1. What caused Middleby's struggles in the 1990s?
The following caused the struggles of Middleby Corporation in the 1990’s: a. A period of rapid international and domestic expansion by chain restaurants during the first half of the 1990’s, which caused DFE manufacturers and suppliers to increase production capacity domestically and build assets in foreign markets. b. A decline in sales through the second half of the 90’s which was caused by a shift in domestic consumer eating habit towards healthier foods. In addition, a slowdown in Asian market, caused by the Asian economic crisis, hit chain restaurants hard and resulted in slow than anticipated growth for the DFE industry. c. Middleby’s expansion into foreign markets left them exposed to currency exchange risk, with the dollar increasing in value, foreign sales margins declined. d. The investment in the Ro-Fry oil-less fryer had failed
2. To what extent were these exogenous versus endogenous i.e. what if anything could management have done?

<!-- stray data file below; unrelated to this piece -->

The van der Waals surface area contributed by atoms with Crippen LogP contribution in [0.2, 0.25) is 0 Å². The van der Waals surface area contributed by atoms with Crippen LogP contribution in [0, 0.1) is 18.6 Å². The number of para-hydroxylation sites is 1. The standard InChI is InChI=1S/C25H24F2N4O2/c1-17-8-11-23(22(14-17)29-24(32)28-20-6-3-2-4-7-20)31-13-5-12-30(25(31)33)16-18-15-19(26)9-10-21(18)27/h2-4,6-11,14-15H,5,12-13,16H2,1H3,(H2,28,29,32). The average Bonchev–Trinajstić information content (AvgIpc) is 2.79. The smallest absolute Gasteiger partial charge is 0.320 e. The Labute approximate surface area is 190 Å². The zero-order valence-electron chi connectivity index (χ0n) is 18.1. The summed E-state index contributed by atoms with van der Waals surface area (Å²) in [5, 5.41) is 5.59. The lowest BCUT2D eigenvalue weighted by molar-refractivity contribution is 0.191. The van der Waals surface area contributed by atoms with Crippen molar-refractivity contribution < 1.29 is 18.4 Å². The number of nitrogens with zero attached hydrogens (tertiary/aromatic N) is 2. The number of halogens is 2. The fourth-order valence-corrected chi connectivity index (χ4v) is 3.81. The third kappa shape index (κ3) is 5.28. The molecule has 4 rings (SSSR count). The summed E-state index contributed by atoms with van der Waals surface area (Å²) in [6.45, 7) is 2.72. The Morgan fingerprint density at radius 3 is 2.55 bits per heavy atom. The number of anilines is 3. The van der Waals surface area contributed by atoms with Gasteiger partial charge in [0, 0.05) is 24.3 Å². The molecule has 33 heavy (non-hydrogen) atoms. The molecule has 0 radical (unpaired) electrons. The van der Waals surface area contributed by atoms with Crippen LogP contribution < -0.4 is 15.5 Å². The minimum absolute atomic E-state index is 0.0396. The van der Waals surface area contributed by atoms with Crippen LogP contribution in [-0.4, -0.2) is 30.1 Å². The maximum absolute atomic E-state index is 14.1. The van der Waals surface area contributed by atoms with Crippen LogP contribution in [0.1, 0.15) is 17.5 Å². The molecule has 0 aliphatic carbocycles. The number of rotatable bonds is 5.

Both exogenous and endogenous factors played a role in Middleby’s problems. Certainly macro-economic factors such as the economic slowdown in Asia and the strengthening of the U.S. dollar where not managements fault and growth in these markets was important to Middleby’s future. On the other hand, management could have mitigated currency exchange losses by hedging their exposure (though this would have come at a cost). While the details of the transaction are not specified in the case, it appears that the due diligence performed on the Ro-Fry technology was weak, or management assumed too much risk by investing at an early stage in the products development.
3. What did Middleby’s Z scores in the late 1990s indicate in terms of trends in the company’s financial performance?
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